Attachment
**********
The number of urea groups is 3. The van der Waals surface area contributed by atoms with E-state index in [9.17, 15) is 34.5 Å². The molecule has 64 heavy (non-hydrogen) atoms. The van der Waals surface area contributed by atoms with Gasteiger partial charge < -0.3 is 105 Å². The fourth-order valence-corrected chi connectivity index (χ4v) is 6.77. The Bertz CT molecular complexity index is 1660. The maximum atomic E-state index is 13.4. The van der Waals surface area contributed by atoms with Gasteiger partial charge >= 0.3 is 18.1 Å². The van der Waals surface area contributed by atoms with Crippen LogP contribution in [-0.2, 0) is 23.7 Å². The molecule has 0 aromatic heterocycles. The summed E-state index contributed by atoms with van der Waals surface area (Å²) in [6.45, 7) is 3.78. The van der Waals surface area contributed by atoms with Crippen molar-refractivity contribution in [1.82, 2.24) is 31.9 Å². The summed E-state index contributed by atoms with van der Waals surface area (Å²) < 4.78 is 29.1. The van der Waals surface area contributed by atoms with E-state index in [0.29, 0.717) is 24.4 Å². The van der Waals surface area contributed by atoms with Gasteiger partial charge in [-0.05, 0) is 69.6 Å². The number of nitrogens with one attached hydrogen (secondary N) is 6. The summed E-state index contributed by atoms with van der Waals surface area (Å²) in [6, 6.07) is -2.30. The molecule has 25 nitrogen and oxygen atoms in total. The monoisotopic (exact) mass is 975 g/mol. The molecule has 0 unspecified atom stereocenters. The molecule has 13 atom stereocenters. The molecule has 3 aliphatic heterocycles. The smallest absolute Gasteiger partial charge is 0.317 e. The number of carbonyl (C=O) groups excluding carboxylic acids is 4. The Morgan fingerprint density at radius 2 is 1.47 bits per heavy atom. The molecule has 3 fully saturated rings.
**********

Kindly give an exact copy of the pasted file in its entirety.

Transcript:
The number of urea groups is 3. The van der Waals surface area contributed by atoms with E-state index in [9.17, 15) is 34.5 Å². The molecule has 64 heavy (non-hydrogen) atoms. The van der Waals surface area contributed by atoms with Gasteiger partial charge < -0.3 is 105 Å². The fourth-order valence-corrected chi connectivity index (χ4v) is 6.77. The Bertz CT molecular complexity index is 1660. The maximum atomic E-state index is 13.4. The van der Waals surface area contributed by atoms with Gasteiger partial charge >= 0.3 is 18.1 Å². The van der Waals surface area contributed by atoms with Crippen LogP contribution in [-0.2, 0) is 23.7 Å². The molecule has 0 aromatic heterocycles. The summed E-state index contributed by atoms with van der Waals surface area (Å²) in [6.45, 7) is 3.78. The van der Waals surface area contributed by atoms with Crippen molar-refractivity contribution in [1.82, 2.24) is 31.9 Å². The summed E-state index contributed by atoms with van der Waals surface area (Å²) < 4.78 is 29.1. The van der Waals surface area contributed by atoms with E-state index in [0.29, 0.717) is 24.4 Å². The van der Waals surface area contributed by atoms with Gasteiger partial charge in [-0.05, 0) is 69.6 Å². The number of nitrogens with one attached hydrogen (secondary N) is 6. The summed E-state index contributed by atoms with van der Waals surface area (Å²) in [6, 6.07) is -2.30. The molecule has 25 nitrogen and oxygen atoms in total. The monoisotopic (exact) mass is 975 g/mol. The molecule has 0 unspecified atom stereocenters. The molecule has 13 atom stereocenters. The molecule has 3 aliphatic heterocycles. The smallest absolute Gasteiger partial charge is 0.317 e. The number of carbonyl (C=O) groups excluding carboxylic acids is 4. The Morgan fingerprint density at radius 2 is 1.47 bits per heavy atom. The molecule has 3 fully saturated rings.